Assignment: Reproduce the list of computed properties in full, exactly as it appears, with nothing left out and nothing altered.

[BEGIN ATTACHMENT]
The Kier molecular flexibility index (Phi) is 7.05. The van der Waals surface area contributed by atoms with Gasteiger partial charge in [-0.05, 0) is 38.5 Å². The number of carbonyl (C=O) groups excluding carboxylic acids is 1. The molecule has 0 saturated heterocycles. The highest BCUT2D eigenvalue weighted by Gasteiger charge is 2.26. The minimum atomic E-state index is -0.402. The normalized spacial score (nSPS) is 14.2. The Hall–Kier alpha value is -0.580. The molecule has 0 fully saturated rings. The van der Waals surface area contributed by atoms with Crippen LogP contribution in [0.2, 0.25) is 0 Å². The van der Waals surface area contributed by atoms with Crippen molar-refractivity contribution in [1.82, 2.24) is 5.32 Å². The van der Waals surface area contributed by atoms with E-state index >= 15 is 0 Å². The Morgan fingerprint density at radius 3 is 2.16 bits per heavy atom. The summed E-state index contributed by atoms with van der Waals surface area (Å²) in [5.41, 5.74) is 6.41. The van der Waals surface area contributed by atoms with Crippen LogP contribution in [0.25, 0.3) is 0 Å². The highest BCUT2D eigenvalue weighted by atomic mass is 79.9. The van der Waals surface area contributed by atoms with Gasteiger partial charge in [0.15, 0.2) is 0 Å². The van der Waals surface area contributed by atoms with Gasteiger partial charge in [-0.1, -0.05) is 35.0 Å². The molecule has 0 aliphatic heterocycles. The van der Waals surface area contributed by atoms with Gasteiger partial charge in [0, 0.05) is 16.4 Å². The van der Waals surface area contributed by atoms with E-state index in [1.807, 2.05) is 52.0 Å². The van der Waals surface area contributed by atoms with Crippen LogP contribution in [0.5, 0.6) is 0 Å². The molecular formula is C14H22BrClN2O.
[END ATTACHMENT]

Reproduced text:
The Kier molecular flexibility index (Phi) is 7.05. The van der Waals surface area contributed by atoms with Gasteiger partial charge in [-0.05, 0) is 38.5 Å². The number of carbonyl (C=O) groups excluding carboxylic acids is 1. The molecule has 0 saturated heterocycles. The highest BCUT2D eigenvalue weighted by Gasteiger charge is 2.26. The minimum atomic E-state index is -0.402. The normalized spacial score (nSPS) is 14.2. The Hall–Kier alpha value is -0.580. The molecule has 0 fully saturated rings. The van der Waals surface area contributed by atoms with Crippen LogP contribution in [0.2, 0.25) is 0 Å². The van der Waals surface area contributed by atoms with Crippen molar-refractivity contribution in [1.82, 2.24) is 5.32 Å². The van der Waals surface area contributed by atoms with E-state index >= 15 is 0 Å². The Morgan fingerprint density at radius 3 is 2.16 bits per heavy atom. The summed E-state index contributed by atoms with van der Waals surface area (Å²) in [5.41, 5.74) is 6.41. The van der Waals surface area contributed by atoms with Crippen LogP contribution in [0.25, 0.3) is 0 Å². The highest BCUT2D eigenvalue weighted by atomic mass is 79.9. The van der Waals surface area contributed by atoms with Gasteiger partial charge in [0.15, 0.2) is 0 Å². The van der Waals surface area contributed by atoms with Gasteiger partial charge in [-0.1, -0.05) is 35.0 Å². The molecule has 0 aliphatic heterocycles. The van der Waals surface area contributed by atoms with Gasteiger partial charge in [0, 0.05) is 16.4 Å². The van der Waals surface area contributed by atoms with E-state index in [1.807, 2.05) is 52.0 Å². The van der Waals surface area contributed by atoms with Crippen LogP contribution in [0.5, 0.6) is 0 Å². The molecular formula is C14H22BrClN2O.